The use of shock waves as described above appears to involve factors such as thermal heating, light emission, electromagnetic field exposure, chemical releases in the cells as well as a microbiological response within the cells. Which combination of these factors plays a role in stimulating healing is not yet resolved. However, there appears to be a commonality in the fact that growth factors are released which applicants find indicative that otherwise dormant cells within the tissue appear to be activated which leads to the remarkable ability of the targeted nasal or sinus tissue to generate new growth or to regenerate weakened vascular networks or blood circulation in for example the sinus tissues. This finding leads to a complimentary use of shock wave therapy in combination with stem cell therapies that effectively activate or trigger stem cells to more rapidly replicate enhancing the ability to harvest and culture more viable cells from the placenta, a nutrient culture of said stem cells, or other sources. The ability to stimulate stem cells can occur within the patients own body activating the naturally occurring stem cells or stem cells that have been introduced to the patient as part of a treatment beneficially utilizing stem cells. This is a significant clinical value in its own right.
In one embodiment, the invention provides for germicidal cleaning of sinusitis diseased or infected areas and for wound cleaning generally after exposure to surgical procedures.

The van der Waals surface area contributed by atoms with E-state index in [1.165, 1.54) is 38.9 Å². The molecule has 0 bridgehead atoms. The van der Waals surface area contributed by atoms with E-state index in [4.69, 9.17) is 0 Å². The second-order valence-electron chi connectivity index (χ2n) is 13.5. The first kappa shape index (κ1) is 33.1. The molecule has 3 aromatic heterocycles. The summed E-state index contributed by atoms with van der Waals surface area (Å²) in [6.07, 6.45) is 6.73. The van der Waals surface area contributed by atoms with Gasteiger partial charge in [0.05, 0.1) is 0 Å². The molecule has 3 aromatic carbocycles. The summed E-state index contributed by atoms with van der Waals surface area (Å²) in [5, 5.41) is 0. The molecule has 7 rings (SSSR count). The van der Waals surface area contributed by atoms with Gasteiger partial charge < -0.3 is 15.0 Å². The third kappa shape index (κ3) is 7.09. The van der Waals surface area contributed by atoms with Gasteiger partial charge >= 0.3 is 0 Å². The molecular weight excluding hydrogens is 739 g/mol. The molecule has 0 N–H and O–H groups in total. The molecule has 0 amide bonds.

The use of shock wave therapy requires a fundamental understanding of focused and unfocused shock waves, coupled with a more accurate biological or molecular model.
Focused shock waves are focused using ellipsoidal reflectors in electromechanical sources from a cylindrical surface or by the use of concave or convex lenses. Piezoelectric sources often use spherical surfaces to emit acoustic pressure waves which are self focused and have also been used in spherical electromagnetic devices.
The biological model proposed by co-inventor Wolfgang Schaden provides a whole array of clinically significant uses of shock wave therapy.
Accepting the biological model as promoted by W. Schaden, the peak pressure and the energy density of the shock waves can be lowered dramatically. Activation of the body's healing mechanisms will be seen by in growth of new blood vessels and the release of growth factors.